Glossary - Definitions You Can Use

We don't try to drown you in technical talk. We want to make sure every part of your job is exactly the way you want it. Bookmark this helpful glossary to get definitions for terms that may appear in our proposals or our project documentation.

You will also see the definition for these words or phrases display throughout our website wherever the words or phrases are used in context.

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Absorption Loss of power in an optical fiber, resulting from conversion of optical power into heat and caused principally by impurities, such as transition metals and hydroxyl ions, and also by exposure to nuclear radiation.
Active Device Any device or circuit which introduces gain or uses a source of energy other than that inherent in the signal
Adjustable Attenuator An attenuator in which the level of attenuation is varied with an internal adjustment. Also known as Variable Attenuator.
AXT Alien crosstalk (AXT) is electromagnetic noise that can occur in a cable run alongside other signal-carrying cables. The term "alien" arises from the fact that this form of crosstalk occurs between different cables in a group or bundle, rather than between individual wires or circuits within a single cable
Access point A wireless LAN transceiver that can connect a wired LAN to one or many wireless devices. Access points can also bridge to each other.
Air Blown Fiber (ABF) Small, flexible plastic microduct tubing installed prior to the installation of individual or multiple optical fibers that are blown in through the microduct using compressed air.
Air Monitor A wireless access point used to detect wireless devices within range of itself for the purpose of determining the existence near the network and to monitor their activity.
Advanced Intelligent Network (AIN) A telephone network architecture that adds advanced computer intelligence to the telephone system. AIN supports advanced telecommunications features such as voice recognition.
Alliance for Telecommunications Industry Solutions (ATIS) Trade group for telecommunications carriers, resellers, manufacturers and providers of enhanced services. ATIS is heavily involved in standards issues including interconnection and interoperability issues.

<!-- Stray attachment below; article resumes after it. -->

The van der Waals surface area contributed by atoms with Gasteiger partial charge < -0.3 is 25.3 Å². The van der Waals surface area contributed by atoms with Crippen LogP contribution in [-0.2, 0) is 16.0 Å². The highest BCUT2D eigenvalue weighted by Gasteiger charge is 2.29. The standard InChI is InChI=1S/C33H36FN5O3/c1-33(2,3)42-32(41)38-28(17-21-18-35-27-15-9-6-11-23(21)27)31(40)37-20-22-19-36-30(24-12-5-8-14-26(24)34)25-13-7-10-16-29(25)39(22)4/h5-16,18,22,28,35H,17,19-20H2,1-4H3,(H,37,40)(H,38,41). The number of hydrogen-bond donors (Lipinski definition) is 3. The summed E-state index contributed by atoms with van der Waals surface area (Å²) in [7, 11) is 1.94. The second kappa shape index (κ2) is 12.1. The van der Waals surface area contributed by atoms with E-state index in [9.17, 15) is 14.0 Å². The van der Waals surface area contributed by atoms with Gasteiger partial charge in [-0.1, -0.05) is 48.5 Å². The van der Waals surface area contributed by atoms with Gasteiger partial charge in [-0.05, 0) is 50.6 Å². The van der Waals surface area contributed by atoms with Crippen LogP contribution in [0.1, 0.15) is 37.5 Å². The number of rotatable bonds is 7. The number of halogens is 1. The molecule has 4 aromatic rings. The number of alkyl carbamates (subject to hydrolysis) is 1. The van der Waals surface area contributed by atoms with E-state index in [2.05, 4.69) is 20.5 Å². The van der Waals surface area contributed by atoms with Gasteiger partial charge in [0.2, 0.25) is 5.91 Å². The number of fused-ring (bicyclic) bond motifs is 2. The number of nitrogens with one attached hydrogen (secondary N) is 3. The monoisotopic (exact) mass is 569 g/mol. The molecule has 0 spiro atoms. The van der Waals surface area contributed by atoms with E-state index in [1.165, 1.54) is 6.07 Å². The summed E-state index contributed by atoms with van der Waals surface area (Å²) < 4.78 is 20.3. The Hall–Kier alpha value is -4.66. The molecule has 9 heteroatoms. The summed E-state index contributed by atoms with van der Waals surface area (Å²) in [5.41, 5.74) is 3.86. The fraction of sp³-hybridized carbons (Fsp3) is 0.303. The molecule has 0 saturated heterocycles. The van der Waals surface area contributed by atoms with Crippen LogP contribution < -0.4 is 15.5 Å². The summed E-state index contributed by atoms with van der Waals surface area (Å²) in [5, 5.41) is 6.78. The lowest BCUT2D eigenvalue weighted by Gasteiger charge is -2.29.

American National Standards Institute (ANSI) An organization that certifies standards developed by a wide variety of industry groups. ANSI does not create standards, but rather consolidates those which have been created by other organizations.
American Standard Code for Information Interchange (ASCII) A code with seven information signals plus one parity check signal, designed for interworking between computers.
American Wire Gauge (AWG) Standard American method of classifying wire diameter: the Brown & Sharpe (B&S) gauge.
Analog Signal A signaling method that uses continuous changes in the amplitude or frequency of a radio transmission to convey information.
Analog Transmission The traditional telephone technology (for voice transmission) in which sound waves (or other data) are converted into electrical impulses of varying strength or amplitude.
Angle The field of view, relative to a standard lens within a 35mm still camera, expressed in degrees, e.g. 30°. Practically, this is the area of a scene that a lens covers or sees; where, the angle of view is determined by the focal length of the lens. A wide-angle lens has a short focal length and covers a wider angle of view-than a normal or telephoto lens with a longer focal length.
Address Resolution Protocol (ARP) This is the protocol used for mapping an Internet Protocol address (IP address) to a physical machine address that is recognizable to the local network. For example, in IP Version 4, the most common level of IP in use today, an address is 32 bits long. In an Ethernet local area network, however, addresses for attached devices are 48 bits long. (The physical machine address is also known as a Media Access Control or MAC address.) A table, usually called the ARP cache, is used to maintain a correlation between each MAC address and its corresponding IP address. ARP provides the protocol rules for making this correlation and providing address conversion in both directions.